Since the beginning of time, invisible networks exchanging goods, people and ideas have crossed the length and breadth of Europe, evolving continuously. The only information we have on the times and places where the main form of transmission was oral is from archaeological finds.
When Baltic amber and Etruscan or Attic ceramics are discovered together in a Celtic tomb, it tells us a lot about the thriving trade that took place during the “protohistoric” period. But even in the Middle Ages, written records are often lacking. Fortunately, materials themselves can speak, whether used for everyday objects or luxurious artefacts. Their composition can preserve traces of their origins through elements linking them to the locations where raw materials were extracted for their manufacture.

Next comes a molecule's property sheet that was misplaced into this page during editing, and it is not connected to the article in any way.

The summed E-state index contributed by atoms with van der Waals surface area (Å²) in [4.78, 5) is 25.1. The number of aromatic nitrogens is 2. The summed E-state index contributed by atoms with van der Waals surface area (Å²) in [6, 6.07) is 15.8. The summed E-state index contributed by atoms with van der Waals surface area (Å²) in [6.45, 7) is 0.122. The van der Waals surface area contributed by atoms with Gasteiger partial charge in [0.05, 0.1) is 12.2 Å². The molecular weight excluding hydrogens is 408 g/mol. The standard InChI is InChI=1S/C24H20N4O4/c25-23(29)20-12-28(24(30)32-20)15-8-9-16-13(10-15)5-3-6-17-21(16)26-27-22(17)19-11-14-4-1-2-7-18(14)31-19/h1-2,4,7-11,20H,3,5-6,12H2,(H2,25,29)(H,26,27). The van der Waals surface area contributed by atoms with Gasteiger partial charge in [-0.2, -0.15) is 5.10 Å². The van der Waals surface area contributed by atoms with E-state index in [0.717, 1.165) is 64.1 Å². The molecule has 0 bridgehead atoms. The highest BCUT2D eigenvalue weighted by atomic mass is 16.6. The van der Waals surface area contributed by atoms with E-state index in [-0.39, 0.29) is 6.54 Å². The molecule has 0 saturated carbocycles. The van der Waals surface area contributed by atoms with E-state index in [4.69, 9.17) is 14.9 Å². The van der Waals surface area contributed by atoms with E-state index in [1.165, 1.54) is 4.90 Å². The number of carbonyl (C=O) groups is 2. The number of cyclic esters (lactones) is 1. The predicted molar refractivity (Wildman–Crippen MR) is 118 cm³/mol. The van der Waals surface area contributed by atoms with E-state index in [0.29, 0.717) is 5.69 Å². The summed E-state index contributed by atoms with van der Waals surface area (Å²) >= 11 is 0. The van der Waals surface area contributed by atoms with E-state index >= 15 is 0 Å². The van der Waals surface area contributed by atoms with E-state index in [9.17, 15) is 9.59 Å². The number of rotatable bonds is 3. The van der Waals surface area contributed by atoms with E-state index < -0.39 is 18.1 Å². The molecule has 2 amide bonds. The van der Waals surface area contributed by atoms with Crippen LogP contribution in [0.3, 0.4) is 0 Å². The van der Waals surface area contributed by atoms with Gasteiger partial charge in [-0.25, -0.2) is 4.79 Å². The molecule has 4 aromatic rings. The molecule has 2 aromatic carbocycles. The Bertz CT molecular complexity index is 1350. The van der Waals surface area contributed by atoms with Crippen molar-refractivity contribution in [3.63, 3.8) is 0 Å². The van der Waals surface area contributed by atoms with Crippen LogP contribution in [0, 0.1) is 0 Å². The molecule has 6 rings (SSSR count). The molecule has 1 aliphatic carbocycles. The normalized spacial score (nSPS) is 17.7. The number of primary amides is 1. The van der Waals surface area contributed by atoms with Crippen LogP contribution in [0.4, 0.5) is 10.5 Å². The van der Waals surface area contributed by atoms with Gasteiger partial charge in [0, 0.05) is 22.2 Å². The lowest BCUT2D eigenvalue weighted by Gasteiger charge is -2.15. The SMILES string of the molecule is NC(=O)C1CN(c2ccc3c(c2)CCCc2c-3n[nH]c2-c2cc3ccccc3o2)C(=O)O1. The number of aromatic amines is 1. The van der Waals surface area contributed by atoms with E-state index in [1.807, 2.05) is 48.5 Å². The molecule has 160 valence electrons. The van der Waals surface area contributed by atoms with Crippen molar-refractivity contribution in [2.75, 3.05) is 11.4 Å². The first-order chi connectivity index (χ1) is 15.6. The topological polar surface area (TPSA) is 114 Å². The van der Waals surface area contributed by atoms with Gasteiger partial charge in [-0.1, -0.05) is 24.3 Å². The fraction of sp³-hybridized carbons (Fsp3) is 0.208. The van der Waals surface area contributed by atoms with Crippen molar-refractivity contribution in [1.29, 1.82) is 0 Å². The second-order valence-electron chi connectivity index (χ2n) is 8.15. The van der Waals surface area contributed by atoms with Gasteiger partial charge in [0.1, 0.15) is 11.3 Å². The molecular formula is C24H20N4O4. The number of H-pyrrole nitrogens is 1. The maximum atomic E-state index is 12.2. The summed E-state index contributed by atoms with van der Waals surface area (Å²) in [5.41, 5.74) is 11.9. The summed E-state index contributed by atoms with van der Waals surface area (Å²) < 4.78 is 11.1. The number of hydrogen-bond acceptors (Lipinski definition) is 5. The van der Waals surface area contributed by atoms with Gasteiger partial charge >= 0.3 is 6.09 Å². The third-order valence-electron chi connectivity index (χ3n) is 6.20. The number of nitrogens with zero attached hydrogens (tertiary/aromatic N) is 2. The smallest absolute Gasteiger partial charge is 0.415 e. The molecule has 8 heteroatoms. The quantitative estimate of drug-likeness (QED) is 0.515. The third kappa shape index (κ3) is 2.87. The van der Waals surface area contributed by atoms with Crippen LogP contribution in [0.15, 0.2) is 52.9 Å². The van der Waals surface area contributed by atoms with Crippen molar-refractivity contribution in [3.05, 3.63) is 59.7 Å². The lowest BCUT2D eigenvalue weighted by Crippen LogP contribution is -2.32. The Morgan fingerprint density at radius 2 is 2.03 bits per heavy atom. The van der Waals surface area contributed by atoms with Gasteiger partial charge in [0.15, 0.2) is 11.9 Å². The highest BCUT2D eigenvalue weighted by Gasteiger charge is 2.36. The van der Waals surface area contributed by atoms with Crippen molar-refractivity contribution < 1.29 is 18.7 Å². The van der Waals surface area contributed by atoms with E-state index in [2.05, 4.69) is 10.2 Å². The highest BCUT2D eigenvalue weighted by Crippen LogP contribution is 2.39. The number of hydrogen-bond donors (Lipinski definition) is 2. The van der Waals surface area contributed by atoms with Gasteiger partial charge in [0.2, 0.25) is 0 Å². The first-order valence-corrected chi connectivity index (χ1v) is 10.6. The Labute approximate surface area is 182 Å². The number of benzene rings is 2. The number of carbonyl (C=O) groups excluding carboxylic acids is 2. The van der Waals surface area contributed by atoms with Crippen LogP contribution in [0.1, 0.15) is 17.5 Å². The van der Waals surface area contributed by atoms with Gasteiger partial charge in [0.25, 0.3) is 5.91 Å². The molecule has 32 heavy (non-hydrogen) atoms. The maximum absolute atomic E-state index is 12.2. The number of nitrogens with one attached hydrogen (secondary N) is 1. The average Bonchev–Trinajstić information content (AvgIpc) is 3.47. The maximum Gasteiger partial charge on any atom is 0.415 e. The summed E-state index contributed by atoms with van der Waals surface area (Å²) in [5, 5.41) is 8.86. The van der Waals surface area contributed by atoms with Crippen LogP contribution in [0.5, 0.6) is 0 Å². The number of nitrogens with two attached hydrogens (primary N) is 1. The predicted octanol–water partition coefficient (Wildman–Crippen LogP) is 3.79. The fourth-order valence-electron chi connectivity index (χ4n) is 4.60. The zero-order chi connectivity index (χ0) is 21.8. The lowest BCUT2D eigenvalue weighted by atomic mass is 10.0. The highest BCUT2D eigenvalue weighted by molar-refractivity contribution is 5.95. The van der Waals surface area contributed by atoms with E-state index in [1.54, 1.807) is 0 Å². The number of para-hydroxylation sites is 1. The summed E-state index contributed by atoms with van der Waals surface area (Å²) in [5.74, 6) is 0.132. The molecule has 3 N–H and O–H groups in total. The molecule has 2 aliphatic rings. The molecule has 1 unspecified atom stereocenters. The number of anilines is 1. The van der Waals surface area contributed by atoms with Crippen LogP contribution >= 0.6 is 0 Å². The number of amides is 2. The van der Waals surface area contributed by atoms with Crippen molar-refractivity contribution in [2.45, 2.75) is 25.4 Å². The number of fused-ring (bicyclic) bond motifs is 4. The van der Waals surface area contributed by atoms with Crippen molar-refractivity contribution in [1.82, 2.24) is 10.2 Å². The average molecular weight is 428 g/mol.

A prestigious material
During the last decade, our research programme has brought together several laboratories specialising in heritage and geochemistry and an extensive global network of museums. Thanks to its scientific and financial commitment, the Louvre holds a special place in the project. The project is attempting to tease out the secrets of alabaster, a highly symbolic, prestigious material, but which retains a certain mystery.
Using the “signatures” of alabaster
From a chemical perspective, white alabaster is calcium sulphate, that is, nothing more than gypsum or its close relative, anhydrite. It therefore contains calcium, sulphur and oxygen as well as traces of strontium. The project is looking closely at these last three elements. Each has several stable isotopes, which are variants of chemical elements that differ only in the number of their neutrons and therefore mass. The ratios of heavy to light isotopes for these three elements, such as the ratio of sulphur 32 to its heavier counterpart, sulphur 34, provide an isotopic fingerprint for each alabaster deposit according to its geological age and the conditions of its formation.